One of the reasons I became a photographer was because I enjoyed exploring. One of the great things about Montana is that there is a whole lot of area to explore. One of those areas I got to explore recently was a private ranch outside of Columbus and not only was it a huge ranch it still had that old timey western feel, like at any point some outlaw was about to ride up on his horse.

One thing that can make a difference in your photography is to challenge yourself by only using one lens. While I was out at this ranch I did a lot of hiking. I decided to make life simple and carry only one lens, one body. The light was somewhat diffused but nothing worthwhile by going wide, so I went with the D5, 70-200 VRII and a TC-17E II in my pocket. I was looking for those pockets of light where the most drama could be found.

Obviously, I found an old building. It’s really not that hard to do in Montana, there are a lot of old structures still standing. Each one has its own characteristics which make it unique. This particular one was kinda sinking in on one side and slanted over on the other side. So when it comes to these structures showing these details are important.

As you can see even with just one lens, with a little time you can go from that wide shot, to the detail shot and capture the whole story. My favorite part is all the nails going in at an angle.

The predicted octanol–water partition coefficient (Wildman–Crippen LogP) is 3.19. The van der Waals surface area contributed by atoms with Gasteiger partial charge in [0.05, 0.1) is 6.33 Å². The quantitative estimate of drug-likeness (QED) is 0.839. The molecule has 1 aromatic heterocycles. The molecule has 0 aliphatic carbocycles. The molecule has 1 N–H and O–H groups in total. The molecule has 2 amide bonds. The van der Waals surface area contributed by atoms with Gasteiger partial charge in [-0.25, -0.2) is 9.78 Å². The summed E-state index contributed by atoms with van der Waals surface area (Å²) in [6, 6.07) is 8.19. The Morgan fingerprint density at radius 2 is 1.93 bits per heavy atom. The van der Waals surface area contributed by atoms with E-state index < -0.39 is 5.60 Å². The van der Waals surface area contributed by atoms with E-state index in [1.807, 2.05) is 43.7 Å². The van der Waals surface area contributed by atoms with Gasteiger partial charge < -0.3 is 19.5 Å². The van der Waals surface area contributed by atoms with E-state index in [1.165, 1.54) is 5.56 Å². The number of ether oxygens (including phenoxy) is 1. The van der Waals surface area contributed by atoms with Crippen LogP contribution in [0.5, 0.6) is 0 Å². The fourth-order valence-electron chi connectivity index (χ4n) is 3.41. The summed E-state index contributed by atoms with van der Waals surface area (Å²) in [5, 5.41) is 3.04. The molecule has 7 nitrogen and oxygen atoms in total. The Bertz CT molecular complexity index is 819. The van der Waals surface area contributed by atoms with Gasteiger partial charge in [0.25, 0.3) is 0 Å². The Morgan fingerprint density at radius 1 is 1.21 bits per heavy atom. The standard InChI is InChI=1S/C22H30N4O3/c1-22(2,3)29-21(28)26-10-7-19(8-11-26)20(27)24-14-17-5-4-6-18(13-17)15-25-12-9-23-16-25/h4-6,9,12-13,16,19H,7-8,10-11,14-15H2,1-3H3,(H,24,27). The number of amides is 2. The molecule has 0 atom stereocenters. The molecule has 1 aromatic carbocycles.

Weekend Plans?

If there is one thing that determines where I go out shooting more then the light it’s the weather. Weather means clouds or no clouds, high wind or no wind, hard light or diffused light. All of these elements change where the best shooting locations will be for landscape and will change the behavior of the critters in the nearby areas. No matter what the case is, gotta get the camera out.

After a week of rain and snow this weekend is the first to have sunshine in it. Which means that critters will be active. Not sure what the plan is yet but I know it will involve a camera.

Winter Weather

Despite the fact that it is spring right now, we are getting snow. While this is great for water content, we need as much as we can get, for photography it’s a little boring. Grey skies never make for really interesting subject matter but the key thing to remember is that they don’t always last. If you’re patient, between snow showers comes small openings that let in light and drama in the clouds. That’s when it’s best to be ready to shoot.

Getting Over the PSW Blues

This is actually a real thing. Last I week I was teaching at Photoshop World and I had a great time. Thank you to all that came out and attended the event. But now that’s over and we’re all back home in our regular routines, we have to deal with that lull. When you’re at Photoshop World you’re on a learning high, everything is new and exciting and you just don’t want it to end. But now that it has you have to get past it.

The best way to beat it is to go out shooting. Don’t make a big deal out of it just pick up the camera and go out somewhere. It can be anywhere or anything. Make it a fun simple trip to keep those juices flowing and that excitement alive from being at Photoshop World. Believe me it will help.

Working Those Small Pockets